In 2013, I did something that's a little scary for a journalist.
I asked you to tell me what to cover.
Those experiences have strengthened my belief in the power of democratic journalism. Editors shouldn't get all the control. You, the audience, have a vital say, too.
Still, in the two years since I asked for your ideas, I haven't done much, if anything, to address one of the topics you most frequently asked me to cover
: climate change.
I'm hoping to make good on your request now.
Starting today, Earth Day, I'm planning to spend the rest of the year writing about one tiny little number -- 2 degrees. It may be the most important number you've never heard of.
Maybe that plan sounds excessive.
(Eight months reporting on one number!?)
But here's why it matters: If we humans warm the world more than 2 degrees Celsius (3.6 Fahrenheit), we greatly up the odds of climate catastrophes.
Think super droughts, rising seas, mass extinctions and acidifying oceans.
We don't want to cross that mark.
Humans never have lived in post-2-degree world, said Carlo Jaeger, chair of the Global Climate Forum, based in Germany, and author of a paper on this history of 2 degrees.
"If we start warming the planet way beyond what humans have ever experienced, God knows what will wait for us," he told me.
Good news, though. If we drastically cut carbon emissions, we can stay below the 2-degree threshold. As part of this series, I'll be exploring exactly what it would take to do so.
This matters a great deal this year, since the United Nations will gather leaders and policy experts in Paris in December to try to hammer out a new international agreement on climate change. Two degrees will be one useful benchmark to see if the world is on track.
"It's almost kind of like a truth keeping mechanism," said Jennifer Morgan, global director of the climate change program at the World Resources Institute. "It would be hard if it didn't exist to have a sense of whether countries are on track or not."
It's not a perfect yardstick. But it's a reasonable one. Think of it like a speed limit, said Jaeger, the economist in Germany. Would a 51 mph limit be better than 50? Or maybe it should be 49? The point isn't the exact number, it's the ballpark: 200 mph would certainly be too fast, as he put it, but 20 mph is too slow.
For climate change, the point is we don't know the world will fall into crisis at exactly 2 degrees and not 2.1 or 1.8. But that range is certainly dangerous.
"The way I think of it is like smoking," said Katharine Hayhoe, an atmospheric scientist and director of the Climate Science Center at Texas Tech. "How many cigarettes are too many? I don't know. I have no idea. Nobody has any idea. But we do know the more cigarettes you smoke, the greater the risk."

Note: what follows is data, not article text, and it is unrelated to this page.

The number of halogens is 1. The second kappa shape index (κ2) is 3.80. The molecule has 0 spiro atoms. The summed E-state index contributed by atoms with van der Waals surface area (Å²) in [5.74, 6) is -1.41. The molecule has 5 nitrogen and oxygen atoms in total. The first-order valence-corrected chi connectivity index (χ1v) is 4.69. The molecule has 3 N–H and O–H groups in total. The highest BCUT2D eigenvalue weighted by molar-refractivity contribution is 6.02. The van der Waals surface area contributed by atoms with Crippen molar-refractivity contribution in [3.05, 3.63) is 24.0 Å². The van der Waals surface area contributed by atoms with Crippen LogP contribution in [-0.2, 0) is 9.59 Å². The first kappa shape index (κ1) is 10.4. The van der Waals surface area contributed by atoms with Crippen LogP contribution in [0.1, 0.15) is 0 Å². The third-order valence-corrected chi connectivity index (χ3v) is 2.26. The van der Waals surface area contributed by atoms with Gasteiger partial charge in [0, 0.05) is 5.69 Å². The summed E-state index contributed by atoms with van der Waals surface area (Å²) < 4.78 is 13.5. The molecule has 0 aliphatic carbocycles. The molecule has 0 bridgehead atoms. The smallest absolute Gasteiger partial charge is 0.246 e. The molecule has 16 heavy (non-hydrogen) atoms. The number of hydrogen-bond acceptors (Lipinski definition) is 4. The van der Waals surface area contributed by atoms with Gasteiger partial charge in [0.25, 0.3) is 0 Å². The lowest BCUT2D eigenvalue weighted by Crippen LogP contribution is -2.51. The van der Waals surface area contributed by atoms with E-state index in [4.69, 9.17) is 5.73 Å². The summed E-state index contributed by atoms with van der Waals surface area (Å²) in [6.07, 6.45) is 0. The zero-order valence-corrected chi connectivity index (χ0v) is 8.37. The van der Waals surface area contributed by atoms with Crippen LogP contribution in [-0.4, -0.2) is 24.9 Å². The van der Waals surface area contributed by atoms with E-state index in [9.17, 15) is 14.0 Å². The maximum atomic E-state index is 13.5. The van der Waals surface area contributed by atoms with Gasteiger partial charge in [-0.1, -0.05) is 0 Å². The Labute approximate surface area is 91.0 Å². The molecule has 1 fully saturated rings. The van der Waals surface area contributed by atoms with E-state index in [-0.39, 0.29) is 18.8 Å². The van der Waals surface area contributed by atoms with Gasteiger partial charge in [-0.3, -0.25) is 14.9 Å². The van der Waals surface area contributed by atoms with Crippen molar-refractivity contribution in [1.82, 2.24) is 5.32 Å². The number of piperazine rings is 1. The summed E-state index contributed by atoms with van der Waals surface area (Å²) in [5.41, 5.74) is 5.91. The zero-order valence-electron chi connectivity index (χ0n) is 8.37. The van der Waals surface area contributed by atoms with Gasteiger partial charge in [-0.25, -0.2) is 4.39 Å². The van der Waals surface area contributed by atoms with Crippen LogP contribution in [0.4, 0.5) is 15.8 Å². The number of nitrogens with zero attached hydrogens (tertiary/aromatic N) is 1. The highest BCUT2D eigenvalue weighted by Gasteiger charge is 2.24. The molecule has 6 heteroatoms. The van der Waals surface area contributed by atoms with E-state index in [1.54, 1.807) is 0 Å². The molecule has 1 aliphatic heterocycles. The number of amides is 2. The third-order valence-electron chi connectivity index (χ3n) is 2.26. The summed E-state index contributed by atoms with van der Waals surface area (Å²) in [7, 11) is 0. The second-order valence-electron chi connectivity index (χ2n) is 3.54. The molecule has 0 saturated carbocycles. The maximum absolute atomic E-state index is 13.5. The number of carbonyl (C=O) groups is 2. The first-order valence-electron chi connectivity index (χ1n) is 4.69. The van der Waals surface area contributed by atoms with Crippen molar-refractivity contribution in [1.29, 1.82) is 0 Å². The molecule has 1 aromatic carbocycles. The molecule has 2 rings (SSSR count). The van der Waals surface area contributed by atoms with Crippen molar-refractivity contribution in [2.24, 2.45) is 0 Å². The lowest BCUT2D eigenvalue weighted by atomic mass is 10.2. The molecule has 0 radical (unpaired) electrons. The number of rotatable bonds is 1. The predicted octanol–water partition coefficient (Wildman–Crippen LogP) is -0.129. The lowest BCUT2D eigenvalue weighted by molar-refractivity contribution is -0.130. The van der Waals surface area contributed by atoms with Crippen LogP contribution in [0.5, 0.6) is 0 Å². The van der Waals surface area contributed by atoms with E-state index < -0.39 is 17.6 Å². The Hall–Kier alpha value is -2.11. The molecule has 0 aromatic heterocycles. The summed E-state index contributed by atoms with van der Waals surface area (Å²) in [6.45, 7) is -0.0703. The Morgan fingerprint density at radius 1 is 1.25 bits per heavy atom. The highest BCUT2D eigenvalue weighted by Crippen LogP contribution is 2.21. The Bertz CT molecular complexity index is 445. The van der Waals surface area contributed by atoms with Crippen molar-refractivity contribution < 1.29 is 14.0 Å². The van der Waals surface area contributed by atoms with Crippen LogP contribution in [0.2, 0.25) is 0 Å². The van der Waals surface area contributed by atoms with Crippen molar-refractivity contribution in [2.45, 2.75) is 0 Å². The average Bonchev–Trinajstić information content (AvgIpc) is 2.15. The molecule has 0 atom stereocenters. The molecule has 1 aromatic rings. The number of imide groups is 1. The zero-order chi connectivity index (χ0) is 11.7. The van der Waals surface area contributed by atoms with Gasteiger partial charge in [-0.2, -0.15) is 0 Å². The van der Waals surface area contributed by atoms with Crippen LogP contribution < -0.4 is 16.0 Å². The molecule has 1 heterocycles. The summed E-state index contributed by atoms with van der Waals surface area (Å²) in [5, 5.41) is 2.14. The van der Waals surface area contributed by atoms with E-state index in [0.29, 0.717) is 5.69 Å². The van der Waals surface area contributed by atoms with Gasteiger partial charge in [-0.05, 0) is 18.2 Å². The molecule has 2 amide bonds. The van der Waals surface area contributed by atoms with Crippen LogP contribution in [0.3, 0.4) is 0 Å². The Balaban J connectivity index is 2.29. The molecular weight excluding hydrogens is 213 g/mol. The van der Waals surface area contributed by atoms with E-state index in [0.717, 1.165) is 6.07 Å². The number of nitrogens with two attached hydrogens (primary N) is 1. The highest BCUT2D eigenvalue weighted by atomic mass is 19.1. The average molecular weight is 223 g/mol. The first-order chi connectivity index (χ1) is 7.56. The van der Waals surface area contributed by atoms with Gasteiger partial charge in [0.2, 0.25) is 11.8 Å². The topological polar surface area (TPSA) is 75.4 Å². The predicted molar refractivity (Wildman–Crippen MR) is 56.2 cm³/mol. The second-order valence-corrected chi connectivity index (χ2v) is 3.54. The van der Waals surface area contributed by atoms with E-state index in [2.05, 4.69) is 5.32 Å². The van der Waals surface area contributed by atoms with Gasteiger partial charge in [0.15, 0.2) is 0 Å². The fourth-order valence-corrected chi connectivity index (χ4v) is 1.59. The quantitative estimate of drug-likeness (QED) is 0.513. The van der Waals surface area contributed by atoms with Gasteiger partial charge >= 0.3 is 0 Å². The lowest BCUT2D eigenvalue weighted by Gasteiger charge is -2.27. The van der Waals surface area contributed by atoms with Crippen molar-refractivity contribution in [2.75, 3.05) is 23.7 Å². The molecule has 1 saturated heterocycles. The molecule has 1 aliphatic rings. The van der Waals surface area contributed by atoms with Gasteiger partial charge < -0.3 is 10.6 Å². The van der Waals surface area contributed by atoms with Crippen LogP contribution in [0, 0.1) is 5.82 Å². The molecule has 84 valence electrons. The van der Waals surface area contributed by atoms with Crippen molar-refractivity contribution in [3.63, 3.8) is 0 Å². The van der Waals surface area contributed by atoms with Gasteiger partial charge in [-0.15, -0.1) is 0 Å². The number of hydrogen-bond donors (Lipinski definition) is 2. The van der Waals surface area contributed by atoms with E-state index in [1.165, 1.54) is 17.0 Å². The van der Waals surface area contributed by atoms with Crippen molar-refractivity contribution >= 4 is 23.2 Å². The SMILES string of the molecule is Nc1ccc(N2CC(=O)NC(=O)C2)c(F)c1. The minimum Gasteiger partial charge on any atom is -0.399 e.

Two degrees, then, is our most educated estimate. A way to focus attention.
It's incredibly valuable in that respect.
Since the number emerged from a relatively obscure academic paper in the 1970s, it's become widely agreed upon in the international community. In 2009, for example, 114 countries
initially signed onto the "Copenhagen Accord," a nonbinding agreement that recognizes the "scientific view that the increase in global temperature should be below 2 degrees Celsius."
That level of consensus is rare on this topic.
"If there's one thing the world has agreed upon about climate change it's 2 degrees should be the benchmark," said Jamie Henn, co-founder of 350.org
, an advocacy group.
I'll be writing more about the origins of 2 degrees soon -- where this number came from (one guy, turns out, and I chatted with him), how soon we may cross that mark if we don't take action (short answer: 2050), and how much we've warmed the planet since the start of the industrial revolution, in the late 1800s, which is how these temperature increases are usually measured (0.85 degrees).
Right now, though, I'd like to ask you to do something that's scary and exciting.
I want you to vote on the first project I'll report for this series.
All of the options center on one theme: What does a post-2-degree world look like?
I love that question because it -- like all six choices you'll see below -- came from you.
CNN hosted a Facebook chat on Friday
, asking our audience to come up with questions for me about climate change or about 2 degrees of warming. Many of you said you wanted to know what a 2-degree world would have in store, in general. Other folks asked about specific impacts to people and ecosystems if the climate continues to inch toward that dangerous 2-degree mark.
Clay Miller, from Alaska, for example, asked about the Arctic.
Cindy Johnson wanted to know which animals would go extinct first.
Jon Locke was among those curious about farms.
And many of you, including Kayla Helton, from Florida, asked about rising seas. Kelly, a 48-year-old from California, wanted to know what would happen to "climate refugees" as the coast vanishes.
The topic with the most votes on Monday at 5 p.m. ET is the one I'll report in May.
Look for more votes like this in the future as we explore this number together.
If you'd like to follow along, consider subscribing to my "2-degree" newsletter
Or you can track me down on the usual social networks
, including Snapchat.
I'm @jdsutter on Facebook, Instagram and Twitter.
I think of this kind of like non-fiction improv: You throw out the prompts, and I'll go out there looking for the most interesting and informative story. It's an experiment, to be sure. And it scares the hell out of me. But climate change is a topic so big -- so critical to the future of our planet and humanity species -- that we've gotta be in this together.